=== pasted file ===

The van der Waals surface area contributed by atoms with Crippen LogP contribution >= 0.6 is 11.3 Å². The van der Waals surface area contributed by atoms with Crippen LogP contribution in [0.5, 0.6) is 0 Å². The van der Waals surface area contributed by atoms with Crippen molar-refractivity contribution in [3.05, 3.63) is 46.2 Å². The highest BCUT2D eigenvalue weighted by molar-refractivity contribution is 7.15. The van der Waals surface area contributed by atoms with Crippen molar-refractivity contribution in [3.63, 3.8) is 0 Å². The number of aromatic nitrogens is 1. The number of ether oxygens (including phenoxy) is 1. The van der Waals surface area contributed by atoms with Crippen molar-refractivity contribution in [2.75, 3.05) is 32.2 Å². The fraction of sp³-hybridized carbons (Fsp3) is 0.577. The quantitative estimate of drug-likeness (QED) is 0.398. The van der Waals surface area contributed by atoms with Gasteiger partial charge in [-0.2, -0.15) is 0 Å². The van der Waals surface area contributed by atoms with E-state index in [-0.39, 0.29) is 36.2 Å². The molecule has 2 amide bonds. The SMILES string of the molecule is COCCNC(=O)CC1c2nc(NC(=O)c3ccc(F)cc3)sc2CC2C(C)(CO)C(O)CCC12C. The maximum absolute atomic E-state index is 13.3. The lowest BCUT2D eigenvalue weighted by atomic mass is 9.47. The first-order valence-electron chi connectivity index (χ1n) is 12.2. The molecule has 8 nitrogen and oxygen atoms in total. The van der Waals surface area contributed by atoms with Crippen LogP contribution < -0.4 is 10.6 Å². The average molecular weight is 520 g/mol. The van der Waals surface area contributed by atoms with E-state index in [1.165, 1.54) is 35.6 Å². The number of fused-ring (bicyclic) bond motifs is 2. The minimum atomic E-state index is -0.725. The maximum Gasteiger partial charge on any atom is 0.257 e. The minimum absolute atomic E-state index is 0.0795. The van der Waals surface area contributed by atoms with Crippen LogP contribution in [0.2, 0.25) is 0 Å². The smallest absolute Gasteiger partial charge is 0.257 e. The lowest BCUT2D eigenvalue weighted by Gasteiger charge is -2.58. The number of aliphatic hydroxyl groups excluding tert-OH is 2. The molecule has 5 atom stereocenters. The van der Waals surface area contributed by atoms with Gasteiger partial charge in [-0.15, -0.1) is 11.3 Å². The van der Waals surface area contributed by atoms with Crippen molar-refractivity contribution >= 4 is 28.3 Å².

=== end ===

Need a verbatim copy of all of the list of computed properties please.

The van der Waals surface area contributed by atoms with Crippen LogP contribution >= 0.6 is 11.3 Å². The van der Waals surface area contributed by atoms with Crippen LogP contribution in [0.5, 0.6) is 0 Å². The van der Waals surface area contributed by atoms with Crippen molar-refractivity contribution in [3.05, 3.63) is 46.2 Å². The highest BCUT2D eigenvalue weighted by molar-refractivity contribution is 7.15. The van der Waals surface area contributed by atoms with Crippen molar-refractivity contribution in [3.63, 3.8) is 0 Å². The number of aromatic nitrogens is 1. The number of ether oxygens (including phenoxy) is 1. The van der Waals surface area contributed by atoms with Crippen molar-refractivity contribution in [2.75, 3.05) is 32.2 Å². The fraction of sp³-hybridized carbons (Fsp3) is 0.577. The quantitative estimate of drug-likeness (QED) is 0.398. The van der Waals surface area contributed by atoms with Gasteiger partial charge in [-0.2, -0.15) is 0 Å². The van der Waals surface area contributed by atoms with E-state index in [-0.39, 0.29) is 36.2 Å². The molecule has 2 amide bonds. The SMILES string of the molecule is COCCNC(=O)CC1c2nc(NC(=O)c3ccc(F)cc3)sc2CC2C(C)(CO)C(O)CCC12C. The maximum absolute atomic E-state index is 13.3. The lowest BCUT2D eigenvalue weighted by atomic mass is 9.47. The first-order valence-electron chi connectivity index (χ1n) is 12.2. The molecule has 8 nitrogen and oxygen atoms in total. The van der Waals surface area contributed by atoms with Crippen LogP contribution < -0.4 is 10.6 Å². The average molecular weight is 520 g/mol. The van der Waals surface area contributed by atoms with E-state index in [1.165, 1.54) is 35.6 Å². The number of fused-ring (bicyclic) bond motifs is 2. The minimum atomic E-state index is -0.725. The maximum Gasteiger partial charge on any atom is 0.257 e. The minimum absolute atomic E-state index is 0.0795. The van der Waals surface area contributed by atoms with Crippen LogP contribution in [0.2, 0.25) is 0 Å². The smallest absolute Gasteiger partial charge is 0.257 e. The lowest BCUT2D eigenvalue weighted by Gasteiger charge is -2.58. The number of aliphatic hydroxyl groups excluding tert-OH is 2. The molecule has 5 atom stereocenters. The van der Waals surface area contributed by atoms with Gasteiger partial charge in [-0.15, -0.1) is 11.3 Å². The van der Waals surface area contributed by atoms with Crippen molar-refractivity contribution >= 4 is 28.3 Å².